- reception centre,
- reception desk,
- reception room,
- receptive aphasia,
Origin of receptionist
Examples from the Web for receptionist
Receptionist, former lover, and still receptionist Connie Plotz deconstructs his private obsessions and cultural stereotypes.Joshua Ferris’s New Novel Chronicles an Existential Dentist in Despair|Tom LeClair|May 6, 2014|DAILY BEAST
Tolman was temping as a receptionist at a consulting firm for $11 an hour when she first auditioned for Molly.
When Muñoz got back to her office, the receptionist told her Senator Reid wanted to speak with her.Cecilia Munoz, Quarterback of Obama’s Immigration Reform Efforts|Eleanor Clift|July 29, 2013|DAILY BEAST
This prerequisite applies to everyone, including the receptionist, paralegals, administrative assistants and file clerks.
Greig asked to be connected to "Kate, my grandaughter," and was put through by the receptionist.Tragedy As Receptionist Who Connected Kate Middleton Prank Callers Commits Suicide|Tom Sykes|December 7, 2012|DAILY BEAST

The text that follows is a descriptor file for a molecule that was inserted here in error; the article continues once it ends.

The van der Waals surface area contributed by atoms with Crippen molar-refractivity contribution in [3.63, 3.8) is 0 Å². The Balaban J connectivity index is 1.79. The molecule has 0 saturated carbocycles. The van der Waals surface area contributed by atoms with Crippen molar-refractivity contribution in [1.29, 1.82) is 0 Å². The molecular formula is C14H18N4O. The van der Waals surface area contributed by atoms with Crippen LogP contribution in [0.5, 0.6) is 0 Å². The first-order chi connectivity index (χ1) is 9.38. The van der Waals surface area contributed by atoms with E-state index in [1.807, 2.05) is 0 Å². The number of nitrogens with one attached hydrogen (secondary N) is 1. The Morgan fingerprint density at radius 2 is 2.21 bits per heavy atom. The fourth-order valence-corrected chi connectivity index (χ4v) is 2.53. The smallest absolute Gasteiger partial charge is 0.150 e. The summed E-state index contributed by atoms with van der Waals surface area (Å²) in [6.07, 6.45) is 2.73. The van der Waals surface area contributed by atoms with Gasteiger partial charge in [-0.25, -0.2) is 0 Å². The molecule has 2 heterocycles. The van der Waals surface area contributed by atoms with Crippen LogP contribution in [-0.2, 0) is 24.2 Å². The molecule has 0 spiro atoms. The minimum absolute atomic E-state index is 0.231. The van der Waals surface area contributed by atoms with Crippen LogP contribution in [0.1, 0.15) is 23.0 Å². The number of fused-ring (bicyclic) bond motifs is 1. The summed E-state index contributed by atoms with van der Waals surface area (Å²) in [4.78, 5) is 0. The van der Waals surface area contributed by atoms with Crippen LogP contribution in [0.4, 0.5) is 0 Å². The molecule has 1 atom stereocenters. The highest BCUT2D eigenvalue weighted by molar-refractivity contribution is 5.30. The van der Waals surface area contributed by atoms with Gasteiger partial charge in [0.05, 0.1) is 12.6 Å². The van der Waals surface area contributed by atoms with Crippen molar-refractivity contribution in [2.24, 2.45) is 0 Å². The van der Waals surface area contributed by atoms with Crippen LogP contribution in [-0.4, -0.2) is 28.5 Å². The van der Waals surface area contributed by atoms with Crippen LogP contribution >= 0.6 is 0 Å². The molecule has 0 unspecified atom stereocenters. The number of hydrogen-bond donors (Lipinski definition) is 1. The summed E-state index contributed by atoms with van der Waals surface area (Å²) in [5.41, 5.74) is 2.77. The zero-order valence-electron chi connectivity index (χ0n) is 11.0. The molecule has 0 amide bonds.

Through the long corridors, and eventually to the small office with the receptionist.Frigid Fracas|Dallas McCord Reynolds
Brad spoke to the receptionist, who had been watching the Cubs with intent interest.Dan Carter Cub Scout|Mildred A. Wirt
They marched up the broad steps, through the doorway and into the glass-fronted office of the receptionist.That Sweet Little Old Lady|Gordon Randall Garrett (AKA Mark Phillips)
The receptionist did the things that receptionists do, then looked up at him again.Mercenary|Dallas McCord Reynolds
"We haven't been informed as to her whereabouts yet, Mr. Duggan," the receptionist at Duffey's offices said coldly.Second Sight|Basil Eugene Wells
Let me not forget the receptionist -- generally and preferably, a woman of refined and gentle manners, well informed and specially gifted in handling people of varied dispositions. A woman especially who knows how to handle other women, and who can make herself beloved by the children who may visit the studio. A woman, also, who in a thoroughly suave and dignified way, knows just how to handle the young man of the period so that the photographer may be glad to have his business. What a power the receptionist is when properly chosen and trained. It is not too much to say that she can both make and destroy a business, if she has the amount of discretionary power given to her in some galleries. [John A. Tennant, "Business Methods Applied in Photography," "Wilson's Photographic Magazine," October 1900]
Earlier as an adjective in theology and law (1867).